World Tour 2020: Eastern Europe

Posted on September 1, 2020 by | Posted in about LibriVox, Blog, Books, For Volunteers, Monthly Picks, News | Comments: Comments Off on World Tour 2020: Eastern Europe

September has arrived and things are cooling down, except for Covid19, that is… So, if you’d like to get away from it all for a while, we’ll invite you onto a tour to Eastern Europe with 10 gems from our catalog.

Or maybe we need to give you a stronger motive to follow us, like the flute of the Pied Piper? You are probably familiar with the story, but in Krysař, Victor Dyk gives his own version of it. This recently completed solo is our very first stand-alone project in Czech!

Since we are already nearby, we can just pop into the Golden City of Prague. It is said that the maid Libussa founded the city and became the first queen of Czechoslovakia. Read the famous legend as written down by Johann Musäus.

From a first to a last, the last queen of Romania, Marie Alexandra Victoria. In her interesting novel The Dreamer of Dreams, the painter Eric sets out to find a woman he only ever saw in his dreams. Will he be able to meet her and complete his masterpiece?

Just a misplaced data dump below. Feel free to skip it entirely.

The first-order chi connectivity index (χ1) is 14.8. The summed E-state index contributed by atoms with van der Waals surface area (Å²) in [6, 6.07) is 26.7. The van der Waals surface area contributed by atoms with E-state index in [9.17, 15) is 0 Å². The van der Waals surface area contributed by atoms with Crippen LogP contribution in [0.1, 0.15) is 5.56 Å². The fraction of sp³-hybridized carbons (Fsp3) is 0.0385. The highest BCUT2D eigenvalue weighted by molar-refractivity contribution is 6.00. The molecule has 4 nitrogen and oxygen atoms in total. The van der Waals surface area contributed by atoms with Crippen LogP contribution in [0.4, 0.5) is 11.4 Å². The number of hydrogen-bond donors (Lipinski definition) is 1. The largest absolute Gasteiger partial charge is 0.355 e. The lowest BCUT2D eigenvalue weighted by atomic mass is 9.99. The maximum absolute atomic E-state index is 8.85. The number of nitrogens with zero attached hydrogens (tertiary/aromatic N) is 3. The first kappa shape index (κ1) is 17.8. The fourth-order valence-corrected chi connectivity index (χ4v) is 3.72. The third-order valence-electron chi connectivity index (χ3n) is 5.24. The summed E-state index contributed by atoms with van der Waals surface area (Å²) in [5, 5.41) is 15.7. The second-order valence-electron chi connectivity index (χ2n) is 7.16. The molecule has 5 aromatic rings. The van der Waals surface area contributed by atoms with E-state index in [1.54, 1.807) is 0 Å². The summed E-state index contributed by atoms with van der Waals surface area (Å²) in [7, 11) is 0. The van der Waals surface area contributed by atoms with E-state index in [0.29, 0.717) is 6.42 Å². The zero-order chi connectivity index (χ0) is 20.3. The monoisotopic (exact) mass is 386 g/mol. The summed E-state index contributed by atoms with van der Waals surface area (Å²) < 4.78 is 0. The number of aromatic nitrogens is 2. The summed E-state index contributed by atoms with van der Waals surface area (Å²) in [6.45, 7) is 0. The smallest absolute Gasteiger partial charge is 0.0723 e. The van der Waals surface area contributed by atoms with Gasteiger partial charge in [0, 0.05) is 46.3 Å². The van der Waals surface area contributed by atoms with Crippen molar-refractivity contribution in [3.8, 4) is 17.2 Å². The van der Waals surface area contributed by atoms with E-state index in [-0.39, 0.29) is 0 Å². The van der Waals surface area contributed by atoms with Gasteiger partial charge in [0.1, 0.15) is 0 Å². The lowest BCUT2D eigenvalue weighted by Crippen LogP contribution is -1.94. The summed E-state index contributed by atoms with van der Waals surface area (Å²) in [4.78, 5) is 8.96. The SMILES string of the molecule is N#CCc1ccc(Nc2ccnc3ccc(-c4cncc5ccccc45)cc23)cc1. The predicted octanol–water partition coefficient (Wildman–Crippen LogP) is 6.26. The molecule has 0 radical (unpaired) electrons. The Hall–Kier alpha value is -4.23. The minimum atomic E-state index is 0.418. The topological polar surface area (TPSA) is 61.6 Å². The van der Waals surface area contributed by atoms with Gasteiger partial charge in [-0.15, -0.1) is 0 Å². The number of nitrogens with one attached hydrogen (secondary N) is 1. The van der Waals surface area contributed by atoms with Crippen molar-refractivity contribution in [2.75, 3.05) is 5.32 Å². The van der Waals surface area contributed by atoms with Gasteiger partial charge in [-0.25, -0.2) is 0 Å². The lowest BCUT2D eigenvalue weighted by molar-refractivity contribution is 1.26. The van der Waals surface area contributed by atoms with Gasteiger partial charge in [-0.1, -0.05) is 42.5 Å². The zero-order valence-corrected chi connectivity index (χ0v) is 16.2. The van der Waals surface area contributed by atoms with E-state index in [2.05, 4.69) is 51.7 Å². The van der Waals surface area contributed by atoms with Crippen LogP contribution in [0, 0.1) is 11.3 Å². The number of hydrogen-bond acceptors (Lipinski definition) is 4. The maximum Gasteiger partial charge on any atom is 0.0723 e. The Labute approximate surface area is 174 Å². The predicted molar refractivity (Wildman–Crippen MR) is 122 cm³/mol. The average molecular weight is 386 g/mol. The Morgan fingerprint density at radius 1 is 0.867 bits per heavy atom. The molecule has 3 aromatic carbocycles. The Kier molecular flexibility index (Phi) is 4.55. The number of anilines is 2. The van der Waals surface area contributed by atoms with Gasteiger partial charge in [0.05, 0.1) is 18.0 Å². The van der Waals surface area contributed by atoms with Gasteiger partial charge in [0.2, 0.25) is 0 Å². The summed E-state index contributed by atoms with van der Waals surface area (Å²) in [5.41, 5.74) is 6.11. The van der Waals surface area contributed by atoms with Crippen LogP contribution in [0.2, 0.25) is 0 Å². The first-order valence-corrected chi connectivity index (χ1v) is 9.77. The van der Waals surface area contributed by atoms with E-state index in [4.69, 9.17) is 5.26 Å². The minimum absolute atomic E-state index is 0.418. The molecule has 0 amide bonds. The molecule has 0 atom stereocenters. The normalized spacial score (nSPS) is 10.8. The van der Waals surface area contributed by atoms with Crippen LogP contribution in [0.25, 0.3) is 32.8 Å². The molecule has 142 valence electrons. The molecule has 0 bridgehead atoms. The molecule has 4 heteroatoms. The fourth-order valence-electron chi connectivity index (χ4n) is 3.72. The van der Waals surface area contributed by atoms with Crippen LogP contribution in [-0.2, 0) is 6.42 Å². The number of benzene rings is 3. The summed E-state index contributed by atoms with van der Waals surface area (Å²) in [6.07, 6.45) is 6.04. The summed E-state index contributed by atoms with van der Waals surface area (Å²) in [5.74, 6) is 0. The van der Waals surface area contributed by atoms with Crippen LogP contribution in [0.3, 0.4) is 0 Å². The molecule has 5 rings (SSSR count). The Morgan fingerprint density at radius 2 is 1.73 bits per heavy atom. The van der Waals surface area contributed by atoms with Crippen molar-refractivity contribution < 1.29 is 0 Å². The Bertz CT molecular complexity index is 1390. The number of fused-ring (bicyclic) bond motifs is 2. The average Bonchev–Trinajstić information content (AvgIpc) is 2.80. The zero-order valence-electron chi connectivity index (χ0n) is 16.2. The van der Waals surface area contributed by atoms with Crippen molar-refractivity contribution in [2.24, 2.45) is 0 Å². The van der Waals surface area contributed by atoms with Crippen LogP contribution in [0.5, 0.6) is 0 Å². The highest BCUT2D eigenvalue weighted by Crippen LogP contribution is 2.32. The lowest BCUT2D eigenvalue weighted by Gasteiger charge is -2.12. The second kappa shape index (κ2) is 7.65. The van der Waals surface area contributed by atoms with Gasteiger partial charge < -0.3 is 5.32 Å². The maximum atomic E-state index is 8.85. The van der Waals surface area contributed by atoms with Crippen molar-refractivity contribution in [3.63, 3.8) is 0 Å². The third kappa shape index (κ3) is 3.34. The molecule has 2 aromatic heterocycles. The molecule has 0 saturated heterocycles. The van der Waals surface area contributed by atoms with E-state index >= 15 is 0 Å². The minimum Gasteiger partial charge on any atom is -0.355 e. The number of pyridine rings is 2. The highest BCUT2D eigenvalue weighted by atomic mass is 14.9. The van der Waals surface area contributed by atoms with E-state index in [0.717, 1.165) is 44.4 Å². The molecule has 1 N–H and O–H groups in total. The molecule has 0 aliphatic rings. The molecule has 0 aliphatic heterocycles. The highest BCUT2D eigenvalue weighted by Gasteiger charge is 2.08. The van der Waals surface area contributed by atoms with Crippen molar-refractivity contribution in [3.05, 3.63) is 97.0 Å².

Yuly Aykhenvald paints many little Silhouettes of Russian Writers (Силуэты русских писателей) in his 3-volume work. These focus on the respective author’s oeuvre in a very personal manner, rather than being simple biographies.

Vladimir Ilyich Lenin is the topic of many biographies, but here we showcase on of his own books: Two Tactics of Social Democracy in the Democratic Revolution contrasts the reform programs of the Bolsheviks and the Social Democratic Labor Party of early 20th century Russia.

The story of the long fight of the Bulgarians against the Ottoman Empire is told by Ivan Vazov in the Epic of the Forgotten (Епопея на Забравените). The long narrative poem is one of the classics of Bulgarian literature.

Outcast, persecuted, forgotten. This would be an apt summary of The History of the Jews in Russia and Poland, leading up to the late 19th century. Simon Dubnow, the author of this 3-volume work, himself had to flee from the Nazis before he was eventually killed by them in 1941.

Still, just as he wanted, many Eastern-European Jews took to writing, like the Ukranian Hayyim Nahman Bialik. In his short story penned in Hebrew, the rich Jew Arye Ba’al Guf (אריה בעל גוף) invites his town’s Christian dignitaries to a celebration, which does not have a happy ending…

It doesn’t look good either for the maid Hanka, who is pregnant from her mistress – Mrs. Duska’s – son. He wants to do the right thing and marry her, but first he has to overcome The Morality of Mrs. Duska (Moralnosc pani Dulskiej). This is one of many plays by prolific Polish writer Gabriela Zapolska.

The Hungarian Mór Jókai must have written hundreds of short stories in his lifetime. Nine of them are collected in Tales from Jókai, and they range from the classic Atlantis story “City of the Beast” to the lighthearted “Hostile Skulls”.

Enjoy – and we hope you can stay light hearted and take things with a smile!


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